Local labor and local harvest

Our neighborhood has an old school that isn’t used for schoolin’ anymore. The playground equipment was from the late ’70s or ’80s and was falling apart. Rope bridges with planks missing, etc. (actually, now I think about it, that’s the kind of adventure kids are always after, isn’t it?).

Several parents in our neighborhood have been active in applying for grants and organizing clean-ups, fix-ups and other activities to convince the City that we care about the space and that it should invest in our playground. They secured a grant of several thousand dollars for new equipment and it has been going in over the past week or so.

Men bonding the best way they know how. Note spacing, use of gloves.

Men bonding the best way they know how. Note spacing, use of gloves.

Coming home from church Sunday we saw that several neighbors were out in the playground with shovels and wheelbarrows, so Mara and I changed our clothes and headed up there. Wallingfordites Keith and Nytasha are the two organizers. Keith put me to work moving soil around, and Nytasha told me that every hour of labor that we neighbors volunteer wins us credits, or more money to spend, or matching labor from the City, or something similar. Others there were Cedric, Bill, Carolyn and David.

Mara hung out with Nytasha’s little boy Andrew while we big people prepared the ground around the play structure for an imminent arrival of wood chips. 

Honestly, I don’t think I’d have been so eager to help if I hadn’t started this blog, but having a public space where my whole jag is about community and sustainability and local-ness and all those other words that go together makes me more conscious of opportunities to do something rather than sit around complaining about how broken everything is. When I saw the neighbors working, I thought of my blog. Then I thought, a blog entry on this topic would have more integrity if I contributed a little. Those of you who know me and are familiar with my tragic and chronic “romantic pastoralism” know that complaining comes more naturally to me than doing stuff about stuff. Plus, I still haven’t sanded the play structure I built for Mara in our own backyard (which you don’t know about yet but you will soon), and my garage door still needs attention, so I have good reasons to shirk neighborhood initiatives.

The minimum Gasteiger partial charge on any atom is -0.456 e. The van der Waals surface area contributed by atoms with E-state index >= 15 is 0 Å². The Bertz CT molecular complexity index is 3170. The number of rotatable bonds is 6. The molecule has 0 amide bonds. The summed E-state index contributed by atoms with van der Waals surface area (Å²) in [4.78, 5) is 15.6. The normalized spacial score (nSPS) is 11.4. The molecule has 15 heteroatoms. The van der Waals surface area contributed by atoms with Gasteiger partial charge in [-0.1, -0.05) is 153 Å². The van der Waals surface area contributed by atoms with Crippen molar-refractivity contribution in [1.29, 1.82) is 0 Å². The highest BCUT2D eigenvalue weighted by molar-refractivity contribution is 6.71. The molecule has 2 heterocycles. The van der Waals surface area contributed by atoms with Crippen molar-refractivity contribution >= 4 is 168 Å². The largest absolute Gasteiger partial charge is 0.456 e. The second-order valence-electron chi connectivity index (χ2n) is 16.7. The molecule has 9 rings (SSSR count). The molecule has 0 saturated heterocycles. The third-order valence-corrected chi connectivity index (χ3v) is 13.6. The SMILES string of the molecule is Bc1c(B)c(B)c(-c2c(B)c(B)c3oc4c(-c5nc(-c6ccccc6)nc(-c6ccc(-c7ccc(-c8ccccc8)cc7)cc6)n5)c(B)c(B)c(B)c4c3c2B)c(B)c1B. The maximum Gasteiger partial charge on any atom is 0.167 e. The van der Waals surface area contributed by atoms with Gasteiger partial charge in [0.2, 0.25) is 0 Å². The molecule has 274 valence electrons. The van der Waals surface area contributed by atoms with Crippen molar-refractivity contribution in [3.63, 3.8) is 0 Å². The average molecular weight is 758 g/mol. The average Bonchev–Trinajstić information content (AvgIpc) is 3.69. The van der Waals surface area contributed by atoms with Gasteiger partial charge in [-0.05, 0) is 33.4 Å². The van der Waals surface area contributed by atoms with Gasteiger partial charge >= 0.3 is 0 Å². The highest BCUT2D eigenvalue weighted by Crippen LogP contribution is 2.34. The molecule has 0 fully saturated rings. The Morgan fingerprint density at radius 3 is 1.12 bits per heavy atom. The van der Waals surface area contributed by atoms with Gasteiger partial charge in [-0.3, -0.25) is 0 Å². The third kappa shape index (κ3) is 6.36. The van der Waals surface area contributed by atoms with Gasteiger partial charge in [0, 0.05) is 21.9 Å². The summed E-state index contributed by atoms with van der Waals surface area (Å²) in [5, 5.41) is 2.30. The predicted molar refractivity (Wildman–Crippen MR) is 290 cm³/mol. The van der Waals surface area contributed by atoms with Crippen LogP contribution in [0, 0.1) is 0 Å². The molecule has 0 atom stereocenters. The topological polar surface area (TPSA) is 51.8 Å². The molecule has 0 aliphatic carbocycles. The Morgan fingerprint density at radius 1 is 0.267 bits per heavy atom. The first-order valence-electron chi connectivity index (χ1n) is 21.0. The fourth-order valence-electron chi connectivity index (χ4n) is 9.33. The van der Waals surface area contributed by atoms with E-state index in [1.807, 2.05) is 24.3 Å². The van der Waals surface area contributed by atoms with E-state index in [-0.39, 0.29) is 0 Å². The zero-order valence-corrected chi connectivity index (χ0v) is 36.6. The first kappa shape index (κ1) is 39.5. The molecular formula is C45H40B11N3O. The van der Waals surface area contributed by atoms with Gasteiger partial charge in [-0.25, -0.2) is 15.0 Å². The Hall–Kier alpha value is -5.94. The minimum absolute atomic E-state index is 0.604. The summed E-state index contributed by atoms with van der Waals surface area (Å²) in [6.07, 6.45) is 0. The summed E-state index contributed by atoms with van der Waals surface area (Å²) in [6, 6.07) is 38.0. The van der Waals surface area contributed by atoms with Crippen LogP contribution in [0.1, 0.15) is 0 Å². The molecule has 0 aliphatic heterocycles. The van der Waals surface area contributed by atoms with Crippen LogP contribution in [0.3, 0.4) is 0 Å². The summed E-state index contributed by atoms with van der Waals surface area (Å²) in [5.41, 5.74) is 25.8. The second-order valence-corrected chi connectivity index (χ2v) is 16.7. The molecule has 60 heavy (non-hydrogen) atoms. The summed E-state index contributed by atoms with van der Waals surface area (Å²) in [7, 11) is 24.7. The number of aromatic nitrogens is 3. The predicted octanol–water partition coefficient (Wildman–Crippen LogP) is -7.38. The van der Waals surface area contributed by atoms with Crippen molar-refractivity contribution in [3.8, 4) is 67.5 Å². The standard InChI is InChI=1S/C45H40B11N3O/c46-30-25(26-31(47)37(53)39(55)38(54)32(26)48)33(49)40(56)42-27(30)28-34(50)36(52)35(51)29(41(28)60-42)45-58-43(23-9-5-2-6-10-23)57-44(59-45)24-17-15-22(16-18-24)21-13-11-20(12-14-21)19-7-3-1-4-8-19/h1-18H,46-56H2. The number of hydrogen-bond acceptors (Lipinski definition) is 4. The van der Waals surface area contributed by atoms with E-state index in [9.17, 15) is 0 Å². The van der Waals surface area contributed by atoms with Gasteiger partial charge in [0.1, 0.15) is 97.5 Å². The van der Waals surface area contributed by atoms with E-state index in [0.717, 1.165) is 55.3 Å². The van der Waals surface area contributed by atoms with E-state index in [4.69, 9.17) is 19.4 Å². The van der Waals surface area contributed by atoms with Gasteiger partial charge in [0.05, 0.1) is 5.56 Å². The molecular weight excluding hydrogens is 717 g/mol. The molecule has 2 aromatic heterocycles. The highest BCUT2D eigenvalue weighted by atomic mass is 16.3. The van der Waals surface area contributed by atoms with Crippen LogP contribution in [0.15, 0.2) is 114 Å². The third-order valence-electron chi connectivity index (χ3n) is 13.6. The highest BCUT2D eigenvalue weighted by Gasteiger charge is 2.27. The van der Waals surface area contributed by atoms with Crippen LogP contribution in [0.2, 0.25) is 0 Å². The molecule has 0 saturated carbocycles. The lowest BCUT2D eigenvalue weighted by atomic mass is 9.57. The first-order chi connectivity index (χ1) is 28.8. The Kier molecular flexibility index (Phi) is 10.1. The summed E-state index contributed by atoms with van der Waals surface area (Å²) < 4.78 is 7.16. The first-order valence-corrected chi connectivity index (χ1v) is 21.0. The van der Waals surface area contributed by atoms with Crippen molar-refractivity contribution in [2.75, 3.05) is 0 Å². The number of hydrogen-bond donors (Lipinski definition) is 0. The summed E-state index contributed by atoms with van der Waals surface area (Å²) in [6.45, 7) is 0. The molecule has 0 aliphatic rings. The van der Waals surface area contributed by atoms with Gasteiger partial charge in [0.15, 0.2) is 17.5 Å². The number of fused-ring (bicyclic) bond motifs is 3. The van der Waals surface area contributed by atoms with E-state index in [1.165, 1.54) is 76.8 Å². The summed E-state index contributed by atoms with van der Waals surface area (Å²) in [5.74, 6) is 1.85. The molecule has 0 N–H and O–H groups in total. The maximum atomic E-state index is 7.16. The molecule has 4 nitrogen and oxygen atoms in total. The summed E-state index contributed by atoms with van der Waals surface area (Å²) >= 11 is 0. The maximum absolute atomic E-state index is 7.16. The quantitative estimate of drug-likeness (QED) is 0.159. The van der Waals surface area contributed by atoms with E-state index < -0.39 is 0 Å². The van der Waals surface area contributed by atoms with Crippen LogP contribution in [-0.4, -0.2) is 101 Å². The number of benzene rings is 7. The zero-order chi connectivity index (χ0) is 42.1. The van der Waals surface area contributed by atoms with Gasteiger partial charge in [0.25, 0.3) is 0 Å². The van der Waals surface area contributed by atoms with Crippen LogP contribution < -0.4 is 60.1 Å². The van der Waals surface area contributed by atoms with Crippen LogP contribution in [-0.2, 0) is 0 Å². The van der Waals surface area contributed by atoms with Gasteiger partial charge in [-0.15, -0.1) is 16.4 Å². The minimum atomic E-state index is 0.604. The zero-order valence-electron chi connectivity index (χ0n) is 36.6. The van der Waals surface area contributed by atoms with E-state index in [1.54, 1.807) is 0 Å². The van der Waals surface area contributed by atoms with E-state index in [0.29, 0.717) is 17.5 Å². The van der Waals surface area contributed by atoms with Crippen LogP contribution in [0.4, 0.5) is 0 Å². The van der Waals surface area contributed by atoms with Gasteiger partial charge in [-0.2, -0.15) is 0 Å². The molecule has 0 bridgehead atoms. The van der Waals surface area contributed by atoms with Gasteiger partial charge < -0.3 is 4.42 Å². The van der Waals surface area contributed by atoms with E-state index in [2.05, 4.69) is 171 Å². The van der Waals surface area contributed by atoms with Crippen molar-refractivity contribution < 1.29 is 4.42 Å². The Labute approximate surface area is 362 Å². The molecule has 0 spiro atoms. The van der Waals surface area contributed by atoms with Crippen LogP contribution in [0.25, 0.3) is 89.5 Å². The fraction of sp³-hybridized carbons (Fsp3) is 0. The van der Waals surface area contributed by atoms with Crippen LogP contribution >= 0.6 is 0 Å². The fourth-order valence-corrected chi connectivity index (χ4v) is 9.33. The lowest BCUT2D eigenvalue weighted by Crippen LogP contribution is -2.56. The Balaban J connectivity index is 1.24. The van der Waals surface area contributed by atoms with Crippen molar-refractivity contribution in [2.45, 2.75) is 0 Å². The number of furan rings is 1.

I’m still not convinced that all this written reflection from me is a good idea. But having my antennae up for a good blog post nudged me into meeting some more of my neighbors, so that’s another tick in the affirmation column. I”ll keep at it for a while.

Mara eyes our first harvest of lip-smacking-good lettuce. Fresh, local, organic.

Mara eyes our first harvest of lip-smacking-good lettuce. Fresh, local, organic.

In other news, I fired up the barbie Sunday evening and we condired our grilled burgers with lettuce right out of the farm in our front yard, that we grew ourselves, from seed. Pow!

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